We all hate final exams. These “final” exams represent the end of the semester. One of approximately eight that you will be facing at Madison. That being said, in some cases the word “final” has a bit more gravity.
Take this example. Held entirely online, Physics 291 was generally successful, but nobody seemed to enjoy learning from their crotchety old professor. Long time physics instructor Alfred Zayne had recently turned 87 and had been feeling somewhat ill. With the rise in COVID cases and his fate accepted, he realized. “OK, this is my final final exam. I’ll likely not make it to May ‘21. I’d better make it good. And juicy.”
With the assistance of eleven TA’s whose main purpose was to pick pen colors for grading, Dr. Zayne decided to throw down all the questions about quantum theory he could think of, as well as items covered only in Chapter 49 of their $440 textbook that he had secretly wanted to test people on since he was a spry guy of 60.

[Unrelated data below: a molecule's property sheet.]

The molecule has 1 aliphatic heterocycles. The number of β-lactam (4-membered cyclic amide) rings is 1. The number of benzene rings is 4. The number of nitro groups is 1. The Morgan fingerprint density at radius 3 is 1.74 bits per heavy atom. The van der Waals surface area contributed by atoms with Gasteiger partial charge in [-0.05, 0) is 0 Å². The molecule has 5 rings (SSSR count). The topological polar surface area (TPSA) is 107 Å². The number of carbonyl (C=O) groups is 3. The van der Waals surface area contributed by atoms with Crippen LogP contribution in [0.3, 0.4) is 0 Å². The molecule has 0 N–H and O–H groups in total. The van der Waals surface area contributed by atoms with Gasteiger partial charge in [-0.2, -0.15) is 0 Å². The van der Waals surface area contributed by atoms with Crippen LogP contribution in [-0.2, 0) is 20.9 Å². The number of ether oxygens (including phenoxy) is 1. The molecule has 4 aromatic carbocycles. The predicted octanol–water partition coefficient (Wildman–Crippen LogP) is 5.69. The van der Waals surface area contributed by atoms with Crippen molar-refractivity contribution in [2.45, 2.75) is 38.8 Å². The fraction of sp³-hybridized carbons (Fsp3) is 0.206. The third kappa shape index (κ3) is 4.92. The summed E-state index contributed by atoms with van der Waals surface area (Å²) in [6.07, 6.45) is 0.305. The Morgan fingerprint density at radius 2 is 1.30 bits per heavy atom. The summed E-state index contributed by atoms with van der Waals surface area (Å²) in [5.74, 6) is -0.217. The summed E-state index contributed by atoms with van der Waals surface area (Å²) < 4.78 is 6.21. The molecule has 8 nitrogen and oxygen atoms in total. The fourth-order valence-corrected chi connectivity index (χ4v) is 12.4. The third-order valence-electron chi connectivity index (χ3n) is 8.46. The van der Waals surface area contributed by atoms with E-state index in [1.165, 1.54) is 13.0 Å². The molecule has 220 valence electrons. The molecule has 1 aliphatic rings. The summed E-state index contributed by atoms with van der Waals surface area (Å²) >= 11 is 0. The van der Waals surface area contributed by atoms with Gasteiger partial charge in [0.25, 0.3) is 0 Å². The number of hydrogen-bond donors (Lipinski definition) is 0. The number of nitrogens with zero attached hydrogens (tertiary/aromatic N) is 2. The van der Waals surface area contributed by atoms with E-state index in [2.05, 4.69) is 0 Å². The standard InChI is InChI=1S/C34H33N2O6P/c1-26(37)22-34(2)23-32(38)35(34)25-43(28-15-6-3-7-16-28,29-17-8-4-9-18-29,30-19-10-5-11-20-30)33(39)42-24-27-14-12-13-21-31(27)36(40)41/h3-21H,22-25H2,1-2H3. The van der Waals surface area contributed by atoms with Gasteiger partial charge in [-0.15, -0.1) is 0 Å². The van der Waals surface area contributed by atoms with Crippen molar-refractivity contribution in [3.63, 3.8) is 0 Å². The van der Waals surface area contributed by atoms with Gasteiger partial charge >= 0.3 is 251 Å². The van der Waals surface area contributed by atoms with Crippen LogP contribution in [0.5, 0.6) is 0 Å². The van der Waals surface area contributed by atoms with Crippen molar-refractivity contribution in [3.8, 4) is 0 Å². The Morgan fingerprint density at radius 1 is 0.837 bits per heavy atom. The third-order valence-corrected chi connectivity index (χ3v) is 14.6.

With only 2 hours to complete the exam, third-year student Corbin Wallaby, who was holding an AB, opened his exam and immediately passed out. There were 178 questions, all of them short-answer, and at least half of them required knowledge of a class at least three semesters down the road.
After the final bell, and having only answered 24 of them, Corbin flopped onto his bed and began to accept his grim fate. But he was enthused the following day, when he checked Canvas and saw that the average was a 9 out of 100.
However, Corbin burst into tears again when the professor announced that, since he was dying, he’d do what he’d always secretly wanted to do: fail everyone, no curve. While there are rules disallowing excessively hard exams without curves, Dr. Zayne soon made a statement that since everything on the exam was in the nearly 1,500-page textbook, it was fair game for the final. While virtually all students thought this was incredibly unfair and intended to protest, Dr. Zayne tragically died on December 20th, leaving any chance of renegotiations or regrades moot, and his life’s ambition fulfilled.